We are gradually seeing more cases coming through regarding the PPSA (Personal Property Securities Act).
A recent case that was handed down in September, Auto Moto Corporation Pty Ltd v SMP Solutions Pty Ltd [NSW] 1403 (19 September 2013), involved a document that may have given a security interest over a Lamborghini Aventador.
Personally, I do not understand the excitement about cars, however, an interest in a Lamborghini (as opposed to a beaten up old Kingswood) would certainly give incentive to argue that there was a security interest pursuant to the PPSA.
At the end of the day the judge found that the documents did not create a security interest, and the director’s of the company were not bound to the agreement due to a technical argument that the person who signed the agreement did not have the authority to bind the directors.
The case highlights the importance of receiving legal advice on all PPSA issues prior to entering commercial agreements, ensuring the contract is drawn up correctly and is executed correctly. The technical aspects of the agreement and registration of an interest must be correct to create a security interest.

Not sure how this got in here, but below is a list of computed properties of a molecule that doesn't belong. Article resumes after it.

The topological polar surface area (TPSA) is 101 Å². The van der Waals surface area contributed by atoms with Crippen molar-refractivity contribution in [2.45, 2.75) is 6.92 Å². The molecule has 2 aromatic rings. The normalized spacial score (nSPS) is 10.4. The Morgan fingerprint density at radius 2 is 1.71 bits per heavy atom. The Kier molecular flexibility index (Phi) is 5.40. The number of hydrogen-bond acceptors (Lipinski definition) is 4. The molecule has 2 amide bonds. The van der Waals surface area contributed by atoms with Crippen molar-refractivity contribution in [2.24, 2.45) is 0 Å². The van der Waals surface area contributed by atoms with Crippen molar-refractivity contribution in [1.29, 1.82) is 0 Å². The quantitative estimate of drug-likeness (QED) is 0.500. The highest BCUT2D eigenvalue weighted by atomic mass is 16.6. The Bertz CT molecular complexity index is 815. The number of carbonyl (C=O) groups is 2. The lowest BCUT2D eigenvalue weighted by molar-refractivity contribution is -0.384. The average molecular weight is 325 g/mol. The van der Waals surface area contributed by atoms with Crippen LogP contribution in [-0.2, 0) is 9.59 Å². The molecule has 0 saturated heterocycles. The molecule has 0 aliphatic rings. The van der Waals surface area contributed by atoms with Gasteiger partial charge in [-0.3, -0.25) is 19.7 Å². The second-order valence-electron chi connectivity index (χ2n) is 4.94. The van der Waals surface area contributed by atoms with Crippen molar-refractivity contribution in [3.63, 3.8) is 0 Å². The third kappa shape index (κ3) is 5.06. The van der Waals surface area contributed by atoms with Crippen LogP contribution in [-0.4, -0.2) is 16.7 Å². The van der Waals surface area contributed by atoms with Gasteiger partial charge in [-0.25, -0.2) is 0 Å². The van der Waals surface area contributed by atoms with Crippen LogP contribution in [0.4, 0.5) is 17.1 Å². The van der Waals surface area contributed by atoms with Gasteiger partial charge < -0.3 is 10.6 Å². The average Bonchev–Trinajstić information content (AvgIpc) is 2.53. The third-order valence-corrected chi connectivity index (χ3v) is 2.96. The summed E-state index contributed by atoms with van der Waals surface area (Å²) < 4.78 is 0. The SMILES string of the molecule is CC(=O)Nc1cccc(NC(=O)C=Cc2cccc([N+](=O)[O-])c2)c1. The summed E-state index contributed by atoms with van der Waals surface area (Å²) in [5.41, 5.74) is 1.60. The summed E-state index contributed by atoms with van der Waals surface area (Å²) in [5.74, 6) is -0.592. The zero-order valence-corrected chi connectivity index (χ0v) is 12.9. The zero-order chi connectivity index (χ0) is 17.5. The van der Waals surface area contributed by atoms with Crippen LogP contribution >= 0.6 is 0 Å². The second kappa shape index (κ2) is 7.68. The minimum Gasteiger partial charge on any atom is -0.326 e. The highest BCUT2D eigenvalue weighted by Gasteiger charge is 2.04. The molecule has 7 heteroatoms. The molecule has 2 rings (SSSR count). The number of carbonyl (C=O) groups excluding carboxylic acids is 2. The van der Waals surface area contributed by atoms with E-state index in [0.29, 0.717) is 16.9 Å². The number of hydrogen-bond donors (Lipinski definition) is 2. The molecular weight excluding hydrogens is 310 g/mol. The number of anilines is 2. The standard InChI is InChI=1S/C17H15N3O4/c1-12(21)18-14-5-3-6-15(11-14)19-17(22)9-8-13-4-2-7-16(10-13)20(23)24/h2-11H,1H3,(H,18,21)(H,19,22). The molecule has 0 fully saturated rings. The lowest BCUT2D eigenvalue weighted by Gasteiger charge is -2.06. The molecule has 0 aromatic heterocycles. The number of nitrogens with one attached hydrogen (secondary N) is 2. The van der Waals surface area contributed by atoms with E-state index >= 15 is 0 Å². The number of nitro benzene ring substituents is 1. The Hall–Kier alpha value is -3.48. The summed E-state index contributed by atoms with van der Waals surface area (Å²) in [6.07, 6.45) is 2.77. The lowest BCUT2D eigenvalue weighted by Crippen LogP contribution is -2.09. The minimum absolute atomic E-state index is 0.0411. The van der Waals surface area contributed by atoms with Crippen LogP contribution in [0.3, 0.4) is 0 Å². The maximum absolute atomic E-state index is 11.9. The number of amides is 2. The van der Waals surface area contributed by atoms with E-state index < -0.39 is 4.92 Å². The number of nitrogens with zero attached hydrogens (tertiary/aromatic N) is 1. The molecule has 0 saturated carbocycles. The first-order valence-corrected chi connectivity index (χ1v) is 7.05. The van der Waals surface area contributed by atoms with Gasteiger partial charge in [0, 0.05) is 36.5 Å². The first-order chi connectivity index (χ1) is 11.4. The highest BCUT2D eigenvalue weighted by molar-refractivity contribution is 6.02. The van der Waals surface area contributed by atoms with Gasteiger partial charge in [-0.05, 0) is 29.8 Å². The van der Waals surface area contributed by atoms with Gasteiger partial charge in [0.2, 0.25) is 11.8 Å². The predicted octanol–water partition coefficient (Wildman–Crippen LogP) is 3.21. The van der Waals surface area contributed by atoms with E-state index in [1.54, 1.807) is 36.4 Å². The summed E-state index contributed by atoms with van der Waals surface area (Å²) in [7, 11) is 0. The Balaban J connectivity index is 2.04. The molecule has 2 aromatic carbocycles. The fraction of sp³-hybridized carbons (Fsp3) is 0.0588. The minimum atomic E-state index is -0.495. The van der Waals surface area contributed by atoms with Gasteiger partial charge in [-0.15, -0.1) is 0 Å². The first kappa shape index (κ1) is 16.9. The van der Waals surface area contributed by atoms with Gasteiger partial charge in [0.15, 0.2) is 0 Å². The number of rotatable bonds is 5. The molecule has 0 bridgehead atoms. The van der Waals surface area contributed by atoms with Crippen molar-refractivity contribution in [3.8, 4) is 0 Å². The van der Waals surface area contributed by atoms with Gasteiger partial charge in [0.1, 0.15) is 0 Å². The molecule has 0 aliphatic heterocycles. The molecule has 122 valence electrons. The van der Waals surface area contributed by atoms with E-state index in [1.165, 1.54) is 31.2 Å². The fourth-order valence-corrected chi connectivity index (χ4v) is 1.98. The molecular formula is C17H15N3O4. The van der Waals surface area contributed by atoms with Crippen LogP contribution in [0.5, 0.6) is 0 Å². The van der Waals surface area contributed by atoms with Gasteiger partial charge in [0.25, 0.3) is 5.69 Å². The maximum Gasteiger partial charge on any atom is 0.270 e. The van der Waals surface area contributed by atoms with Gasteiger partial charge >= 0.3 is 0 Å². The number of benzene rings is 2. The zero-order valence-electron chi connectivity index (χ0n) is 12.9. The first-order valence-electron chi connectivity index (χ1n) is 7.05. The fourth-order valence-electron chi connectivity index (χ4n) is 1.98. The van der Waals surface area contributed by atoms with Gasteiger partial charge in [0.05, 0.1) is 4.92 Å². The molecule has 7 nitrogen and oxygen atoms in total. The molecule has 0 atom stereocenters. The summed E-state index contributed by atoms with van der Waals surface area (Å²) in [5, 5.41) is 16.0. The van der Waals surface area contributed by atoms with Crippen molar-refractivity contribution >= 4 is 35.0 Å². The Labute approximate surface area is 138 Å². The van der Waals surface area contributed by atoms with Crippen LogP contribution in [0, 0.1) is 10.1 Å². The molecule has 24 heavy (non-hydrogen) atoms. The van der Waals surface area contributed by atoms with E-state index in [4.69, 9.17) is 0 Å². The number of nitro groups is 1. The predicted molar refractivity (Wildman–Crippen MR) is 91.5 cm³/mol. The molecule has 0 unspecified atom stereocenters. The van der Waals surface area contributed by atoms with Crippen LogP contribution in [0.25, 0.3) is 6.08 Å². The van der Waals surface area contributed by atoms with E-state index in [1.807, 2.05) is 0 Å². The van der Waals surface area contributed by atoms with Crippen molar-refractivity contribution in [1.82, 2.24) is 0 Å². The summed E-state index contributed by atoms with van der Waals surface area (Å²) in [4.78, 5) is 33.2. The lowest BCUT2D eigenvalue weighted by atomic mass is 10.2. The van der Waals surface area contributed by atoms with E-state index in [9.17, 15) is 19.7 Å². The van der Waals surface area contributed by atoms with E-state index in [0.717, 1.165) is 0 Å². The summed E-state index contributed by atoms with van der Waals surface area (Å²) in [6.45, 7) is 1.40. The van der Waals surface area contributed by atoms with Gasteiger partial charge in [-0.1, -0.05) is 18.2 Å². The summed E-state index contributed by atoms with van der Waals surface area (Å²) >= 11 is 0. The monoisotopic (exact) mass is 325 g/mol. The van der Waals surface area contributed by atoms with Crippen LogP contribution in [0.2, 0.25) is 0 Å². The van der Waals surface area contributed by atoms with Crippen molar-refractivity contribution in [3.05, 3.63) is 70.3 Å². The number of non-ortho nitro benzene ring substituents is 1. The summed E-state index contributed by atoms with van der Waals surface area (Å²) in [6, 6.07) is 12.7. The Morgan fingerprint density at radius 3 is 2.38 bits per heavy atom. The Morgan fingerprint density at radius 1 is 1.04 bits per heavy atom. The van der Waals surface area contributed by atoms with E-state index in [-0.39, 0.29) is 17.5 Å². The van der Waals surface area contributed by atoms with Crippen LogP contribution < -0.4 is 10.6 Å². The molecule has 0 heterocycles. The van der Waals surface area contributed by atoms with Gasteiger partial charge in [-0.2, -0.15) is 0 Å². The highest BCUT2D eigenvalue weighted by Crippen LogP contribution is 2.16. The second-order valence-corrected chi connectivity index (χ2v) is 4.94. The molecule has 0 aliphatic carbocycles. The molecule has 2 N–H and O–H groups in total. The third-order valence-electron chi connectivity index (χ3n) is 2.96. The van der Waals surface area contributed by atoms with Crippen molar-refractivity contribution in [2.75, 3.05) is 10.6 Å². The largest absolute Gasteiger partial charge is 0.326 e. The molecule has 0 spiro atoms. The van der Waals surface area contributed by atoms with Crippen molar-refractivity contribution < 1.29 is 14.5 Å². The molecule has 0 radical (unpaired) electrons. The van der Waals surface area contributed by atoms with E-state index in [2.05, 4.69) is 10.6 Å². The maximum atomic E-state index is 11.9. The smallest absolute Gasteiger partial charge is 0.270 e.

Getting PPSA positions wrong can be costly. In this case, getting it wrong was losing a Lamborghini as security.
When an argument exists about security, a Preservation Order might be an option to prevent interference with property. A Preservation Order is an order from a Court on application to detain property, or preserve property. Acting quickly to obtain the order is essential.
If you have any questions on the PPSA or its enforcement, contact us today.